The Anthropology of Suffering

Suffering Isn’t Suffering Unless It Hurts. When I was a student my confessor was a Cistercian monk from Hungary name Fr Chris (I may have mentioned him before). One of the things he would frequently remind me of is that the one thing Christ promises His disciples is that we will suffer in this life. “And,” he would conclude, “suffering isn’t suffering if it doesn’t hurt.” Father’s counsel to me came to mind this morning as I thought about the current controversy taking shape between Metropolitan Jonah and the Orthodox Church in America on one side and the Greek Orthodox Archdiocese of America and the Ecumenical Patriarch of Constantinople on the other side.

The importance of suffering in the spiritual life is often overlooked. Rather than tell people that suffering is simply part and parcel of our life in Christ we pass over the issue in silence. Sometimes instead of looking squarely at the truth we substitute what some have called moralistic therapeutic deism for a clear discussion and preaching on the anthropological non-negotiable elements of the Christian life: asceticism and a willingness to suffer the first stage of the spiritual, purification, on the road to illumination and eventual union (or theosis to use more traditional Orthodox terminology).

Asceticism and purification are not only necessary to our life in Christ, they necessarily require from the person a willingness to suffer. But this raises two questions: First, what is it that I mean when I say we will suffer? What, in other words, does it mean to suffer in Christ? And second, what does this have to do with the current controversy we see in the Church?

What It Means To Suffer . There are subgroups within the Orthodox Church for whom suffering plays a central role in how they understand the Christian life. For these individuals, the absence of suffering in a person’s is suspect—really Christians are in pain. This approach the spiritual life is, in my view, an aberration and reflects a mis-reading of monastic literature.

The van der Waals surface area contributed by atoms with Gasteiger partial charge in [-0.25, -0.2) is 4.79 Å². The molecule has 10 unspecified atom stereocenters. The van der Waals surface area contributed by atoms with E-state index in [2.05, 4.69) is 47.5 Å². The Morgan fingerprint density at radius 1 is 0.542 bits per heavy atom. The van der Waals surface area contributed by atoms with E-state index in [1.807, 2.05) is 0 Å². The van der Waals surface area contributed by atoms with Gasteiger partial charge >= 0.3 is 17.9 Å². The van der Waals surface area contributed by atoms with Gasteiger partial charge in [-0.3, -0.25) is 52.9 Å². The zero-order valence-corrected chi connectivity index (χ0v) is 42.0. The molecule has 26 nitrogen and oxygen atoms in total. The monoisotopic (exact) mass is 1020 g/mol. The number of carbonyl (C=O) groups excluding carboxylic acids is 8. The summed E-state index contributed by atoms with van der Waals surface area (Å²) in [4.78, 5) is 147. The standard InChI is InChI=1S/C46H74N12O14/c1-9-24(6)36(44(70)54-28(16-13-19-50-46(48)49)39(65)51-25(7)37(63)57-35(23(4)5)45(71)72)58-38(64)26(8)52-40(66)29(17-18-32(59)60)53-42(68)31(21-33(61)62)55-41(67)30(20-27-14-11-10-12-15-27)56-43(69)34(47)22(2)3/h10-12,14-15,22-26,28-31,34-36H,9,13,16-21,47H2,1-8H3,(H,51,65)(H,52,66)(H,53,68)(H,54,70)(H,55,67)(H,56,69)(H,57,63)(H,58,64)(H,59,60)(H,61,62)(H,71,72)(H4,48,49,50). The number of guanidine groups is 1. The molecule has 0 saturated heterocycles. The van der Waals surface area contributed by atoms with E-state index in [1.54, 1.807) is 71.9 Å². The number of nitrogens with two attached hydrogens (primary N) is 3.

At its core it confuses suffering with sadism and masochism (and not infrequently there is a sexual component to these groups, but that is for another day). Sadism and masochism emphasizing as they do human pain are, I would argue, pseudo-forms of suffering. When, as often happens even in otherwise healthy persons and communities, they inform especially a our understand of asceticism and the three fold path of the spiritual life, they can lead to any number of aberrations in the spiritual life and the life of the community.

The problem here is this: Unlike suffering, sadism and masochism are psychologically and often behaviorally active. The sadist seeks to inflict pain; the masochist seeks out the infliction of pain on him. In both cases, pain is the object of the ego’s desire, a way of maintaining the illusion of one’s own power and control in the face of the mystery of being (and Being for that matter). Neither the sadist nor the masochist suffer, neither is passive in the face of the mystery of being (and Being) who bear up under the weight of this mystery, but actors who seek to impose their own ego onto the mystery and shape its expression according to their own desires.